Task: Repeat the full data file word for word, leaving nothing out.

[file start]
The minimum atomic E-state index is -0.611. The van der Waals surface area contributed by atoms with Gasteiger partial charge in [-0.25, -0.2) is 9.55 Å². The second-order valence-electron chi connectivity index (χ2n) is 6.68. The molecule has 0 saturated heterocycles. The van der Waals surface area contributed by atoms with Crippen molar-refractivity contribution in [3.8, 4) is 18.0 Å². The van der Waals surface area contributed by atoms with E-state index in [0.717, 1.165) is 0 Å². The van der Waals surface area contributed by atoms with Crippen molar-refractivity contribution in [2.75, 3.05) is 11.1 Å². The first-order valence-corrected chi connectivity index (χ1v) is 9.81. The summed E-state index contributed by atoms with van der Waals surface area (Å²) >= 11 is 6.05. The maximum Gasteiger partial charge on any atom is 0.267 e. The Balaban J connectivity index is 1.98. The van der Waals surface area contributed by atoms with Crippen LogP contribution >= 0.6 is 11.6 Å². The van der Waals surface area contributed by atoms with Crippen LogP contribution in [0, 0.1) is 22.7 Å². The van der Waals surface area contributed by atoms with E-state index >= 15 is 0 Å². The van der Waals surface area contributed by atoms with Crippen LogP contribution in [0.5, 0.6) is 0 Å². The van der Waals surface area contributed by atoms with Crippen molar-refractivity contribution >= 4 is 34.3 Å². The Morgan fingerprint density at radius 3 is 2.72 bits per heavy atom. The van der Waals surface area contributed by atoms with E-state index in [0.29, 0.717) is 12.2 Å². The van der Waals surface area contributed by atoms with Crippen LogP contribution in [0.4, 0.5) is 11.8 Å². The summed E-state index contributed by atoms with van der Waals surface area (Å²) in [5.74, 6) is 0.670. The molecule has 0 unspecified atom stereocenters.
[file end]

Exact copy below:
The minimum atomic E-state index is -0.611. The van der Waals surface area contributed by atoms with Gasteiger partial charge in [-0.25, -0.2) is 9.55 Å². The second-order valence-electron chi connectivity index (χ2n) is 6.68. The molecule has 0 saturated heterocycles. The van der Waals surface area contributed by atoms with Crippen molar-refractivity contribution in [3.8, 4) is 18.0 Å². The van der Waals surface area contributed by atoms with E-state index in [0.717, 1.165) is 0 Å². The van der Waals surface area contributed by atoms with Crippen molar-refractivity contribution in [2.75, 3.05) is 11.1 Å². The first-order valence-corrected chi connectivity index (χ1v) is 9.81. The summed E-state index contributed by atoms with van der Waals surface area (Å²) >= 11 is 6.05. The maximum Gasteiger partial charge on any atom is 0.267 e. The Balaban J connectivity index is 1.98. The van der Waals surface area contributed by atoms with Crippen LogP contribution >= 0.6 is 11.6 Å². The van der Waals surface area contributed by atoms with Crippen LogP contribution in [0, 0.1) is 22.7 Å². The van der Waals surface area contributed by atoms with E-state index >= 15 is 0 Å². The van der Waals surface area contributed by atoms with Crippen LogP contribution in [0.5, 0.6) is 0 Å². The van der Waals surface area contributed by atoms with Crippen molar-refractivity contribution >= 4 is 34.3 Å². The Morgan fingerprint density at radius 3 is 2.72 bits per heavy atom. The van der Waals surface area contributed by atoms with E-state index in [0.29, 0.717) is 12.2 Å². The van der Waals surface area contributed by atoms with Crippen LogP contribution in [0.4, 0.5) is 11.8 Å². The summed E-state index contributed by atoms with van der Waals surface area (Å²) in [5.74, 6) is 0.670. The molecule has 0 unspecified atom stereocenters.